UR Twin vs. Modern: Amulet

Welcome to the final installment of my series on UR Twin. At this point, almost every Amulet player is sleeving up the same main deck and the sideboards don’t change that much—which is perfect for sideboard guides against it!

For the purpose of covering as many variations of your main deck and sideboard as possible, I am using an aggregate deck list, which has more than 75 cards, but contains pretty much everything that is commonly played in the archetype.

UR Twin Aggregate List

Barring some unfortunate events, Twin is one of Amulet’s worst matchups. You have Remands that are incredible, Dispel to fight their small amount of interaction, and a combo that they can hardly answer.

Step number 1 is to avoid becoming over-confident. Even if the matchup favors you, keep playing tight, because against a skilled Amulet player you’ll be surprised by everything this deck can do. It’s extremely powerful—even bad matchups can become a joke with the right draws.

The deck finally won a big event last weekend, which can either mean that it will finally be banned or that you’ll see it more than ever, in which case, you’ll be prepared with the following tips.

Deceiver Exarch and Pestermite aren’t just combo pieces, their abilities can be used to their full potential in this matchup. Tapping down a bounceland is a great feeling, and the same is true against Primeval Titan. Usually if they expect you to tap down the Titan, it will get Tolaria West plus Simic Growth Chamber on the first trigger. That way they can transmute for either Slaughter Pact or Pact of Negation to stop you from combo’ing.

This may sound a little obvious, but it’s easy to get lost in what they are doing. They only have 6 black sources, which means now and then you won’t have to play around Slaughter Pact as they won’t have a way to pay for it. Of course, they have access to library manipulation and often will find the needed mana source, but even I have caught myself just assuming they have all 5 colors.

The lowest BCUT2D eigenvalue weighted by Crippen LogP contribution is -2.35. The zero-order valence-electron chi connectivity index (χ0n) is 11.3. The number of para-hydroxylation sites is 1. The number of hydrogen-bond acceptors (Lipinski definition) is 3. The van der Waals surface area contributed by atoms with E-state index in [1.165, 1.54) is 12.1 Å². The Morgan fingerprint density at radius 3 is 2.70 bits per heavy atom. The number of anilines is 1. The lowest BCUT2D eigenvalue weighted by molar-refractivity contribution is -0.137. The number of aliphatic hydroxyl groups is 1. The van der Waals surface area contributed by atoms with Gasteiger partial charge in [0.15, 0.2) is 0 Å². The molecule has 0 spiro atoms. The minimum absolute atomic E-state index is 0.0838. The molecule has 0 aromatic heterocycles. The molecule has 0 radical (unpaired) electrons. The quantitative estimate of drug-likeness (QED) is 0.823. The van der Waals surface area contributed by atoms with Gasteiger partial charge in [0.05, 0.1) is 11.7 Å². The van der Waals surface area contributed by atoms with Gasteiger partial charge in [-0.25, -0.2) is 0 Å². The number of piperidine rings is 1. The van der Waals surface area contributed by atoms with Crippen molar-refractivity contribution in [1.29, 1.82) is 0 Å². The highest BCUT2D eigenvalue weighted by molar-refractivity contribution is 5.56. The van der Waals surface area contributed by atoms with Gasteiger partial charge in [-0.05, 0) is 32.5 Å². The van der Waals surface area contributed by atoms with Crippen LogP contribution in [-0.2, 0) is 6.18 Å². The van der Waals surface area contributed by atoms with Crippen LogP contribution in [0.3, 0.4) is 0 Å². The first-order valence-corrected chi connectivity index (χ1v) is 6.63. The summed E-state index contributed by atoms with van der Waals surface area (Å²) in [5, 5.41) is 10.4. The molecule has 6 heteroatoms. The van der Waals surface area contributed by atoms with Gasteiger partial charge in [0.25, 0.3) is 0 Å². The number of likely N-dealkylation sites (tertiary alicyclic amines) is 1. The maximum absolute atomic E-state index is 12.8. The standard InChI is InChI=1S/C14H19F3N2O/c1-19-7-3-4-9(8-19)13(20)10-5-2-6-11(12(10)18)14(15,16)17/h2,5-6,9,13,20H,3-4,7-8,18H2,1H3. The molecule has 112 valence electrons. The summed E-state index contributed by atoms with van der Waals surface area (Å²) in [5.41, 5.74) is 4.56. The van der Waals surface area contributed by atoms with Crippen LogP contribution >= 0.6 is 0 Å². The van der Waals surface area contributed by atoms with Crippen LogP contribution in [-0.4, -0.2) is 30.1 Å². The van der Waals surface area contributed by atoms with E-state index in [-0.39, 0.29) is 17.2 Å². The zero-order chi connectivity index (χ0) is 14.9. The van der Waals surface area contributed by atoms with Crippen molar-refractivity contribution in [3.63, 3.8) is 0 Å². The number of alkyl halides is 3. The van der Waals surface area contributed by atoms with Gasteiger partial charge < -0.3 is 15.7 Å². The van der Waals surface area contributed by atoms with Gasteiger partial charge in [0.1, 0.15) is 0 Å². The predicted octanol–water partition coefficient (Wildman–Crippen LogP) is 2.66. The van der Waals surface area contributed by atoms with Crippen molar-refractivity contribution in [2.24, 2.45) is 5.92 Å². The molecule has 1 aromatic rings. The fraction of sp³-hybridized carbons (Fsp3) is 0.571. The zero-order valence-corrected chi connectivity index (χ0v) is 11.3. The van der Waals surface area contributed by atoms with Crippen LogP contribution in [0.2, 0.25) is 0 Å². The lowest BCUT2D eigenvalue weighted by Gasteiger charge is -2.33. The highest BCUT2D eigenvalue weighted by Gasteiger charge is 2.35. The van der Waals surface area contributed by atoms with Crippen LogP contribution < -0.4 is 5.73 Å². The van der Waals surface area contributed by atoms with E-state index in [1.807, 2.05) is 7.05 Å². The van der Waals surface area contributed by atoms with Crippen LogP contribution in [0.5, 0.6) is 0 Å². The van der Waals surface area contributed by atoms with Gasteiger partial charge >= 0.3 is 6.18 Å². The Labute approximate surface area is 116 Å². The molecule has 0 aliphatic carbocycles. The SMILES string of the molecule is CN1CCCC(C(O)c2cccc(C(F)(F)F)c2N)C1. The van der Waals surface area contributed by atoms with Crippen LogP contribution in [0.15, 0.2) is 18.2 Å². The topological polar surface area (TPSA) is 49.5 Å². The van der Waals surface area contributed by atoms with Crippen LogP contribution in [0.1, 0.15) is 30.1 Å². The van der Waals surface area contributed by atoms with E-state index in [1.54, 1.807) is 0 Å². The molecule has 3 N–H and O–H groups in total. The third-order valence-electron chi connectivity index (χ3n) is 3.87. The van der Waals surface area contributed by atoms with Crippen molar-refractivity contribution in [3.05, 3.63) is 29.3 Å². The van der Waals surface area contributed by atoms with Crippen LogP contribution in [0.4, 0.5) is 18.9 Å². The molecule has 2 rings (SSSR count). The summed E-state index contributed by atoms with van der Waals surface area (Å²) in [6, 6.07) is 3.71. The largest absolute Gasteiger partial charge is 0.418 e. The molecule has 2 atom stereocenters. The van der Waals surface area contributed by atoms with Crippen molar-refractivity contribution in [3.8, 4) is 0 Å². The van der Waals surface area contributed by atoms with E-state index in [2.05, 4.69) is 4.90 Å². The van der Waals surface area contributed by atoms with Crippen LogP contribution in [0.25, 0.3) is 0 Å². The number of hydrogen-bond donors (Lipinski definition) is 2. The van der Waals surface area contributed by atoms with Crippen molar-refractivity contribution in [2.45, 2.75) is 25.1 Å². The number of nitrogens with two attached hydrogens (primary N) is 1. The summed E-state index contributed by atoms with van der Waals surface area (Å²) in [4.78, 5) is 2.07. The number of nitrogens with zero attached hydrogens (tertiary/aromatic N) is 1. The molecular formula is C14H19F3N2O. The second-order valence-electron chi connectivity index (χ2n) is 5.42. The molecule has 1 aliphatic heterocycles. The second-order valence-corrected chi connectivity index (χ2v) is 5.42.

Both Slayer’s Stronghold and Sunhome, Fortress of the Legion can be stopped with your Spellskite—this is not to be underestimated!

Your counterspells are usually fairly easy to use. Dispels hit the Pacts, Remands take care of the 6-mana win conditions, and Spell Snare has a single, critical target: Summer Bloom.

Sideboard Options



Ancient Grudge is your only way to deal with Amulet of Vigor since none of your counterspells can stop it efficiently. It also happens to kill any Engineered Explosives that they might bring in.

There are a few reasons that your own Engineered Explosives would be serviceable, mainly that it kills Amulet of Vigor, but that’s not appealing enough considering that I wouldn’t even bring in my third Ancient Grudge if I had one. The second reason is that it destroys Seal of Primordium, which is actually better than it sounds—their Seals dispatch two of your best cards, Splinter Twin and Blood Moon. Not an auto-include, but a consideration depending on what you have to board out.

I’ve actually never registered Teferi, Mage of Zhalfir, and I’m not sure it belongs in this sideboard. It does play at instant speed, which is what you’re looking for, and stops both their Pact of Negation and Swan Song, but that’s just a total of 5 cards. Like Explosives, I’d consider it.

I’m not the biggest fan of Spellskite since it doesn’t do anything on its own and it’s situational, however it goes up in value even more after sideboard as a way of dealing with one of their Seal of Primordiums.

A few Lightning Bolts make sense if you know they are still going to have Azusa in their deck. At worst it goes to the face, or paired with Snapcaster Mage can kill Primeval Titan.

Boarding out one Splinter Twin is almost always right, as every deck in Modern has its own plan to stop your combo. Here they are going to have 3-4 Seal of Primordium, 2-3 Swan Songs, 2 Slaughter Pacts, and 2-3 Pact of Negations. You want to draw your Twin as it’s easy to protect yourself with Dispels and Vendilion Clique, but you’ll rarely combo on turn 4 in sideboarded games, which is why you aren’t in a rush to draw it.

Getting rid of 1 Snapcaster Mage is usually my last cut depending on what my sideboard looks like. You’re typically boarding out Lightning Bolts in favor of cards that don’t work well with Snapcaster. Additionally, you don’t want to flashback Serum Visions as it’s too risky to tap out on your turn, and in a counter war playing multiple Snapcasters is unrealistic—even one uses a lot of your mana. They will often have one big turn in the game, so the Snapcaster is only useful on that one big turn. You might argue “but it’s an Ambush Viper in a matchup where you want instant-speed threats”—and I agree, which is why I would consider only boarding one copy out.

That is all for the UR Twin matchup series. I would’ve loved to write about Eldrazi, however it is still fairly new and my testing against it is too slim to share. Expect it sometime in 2016!

Thanks for reading and I’ll see you next week.

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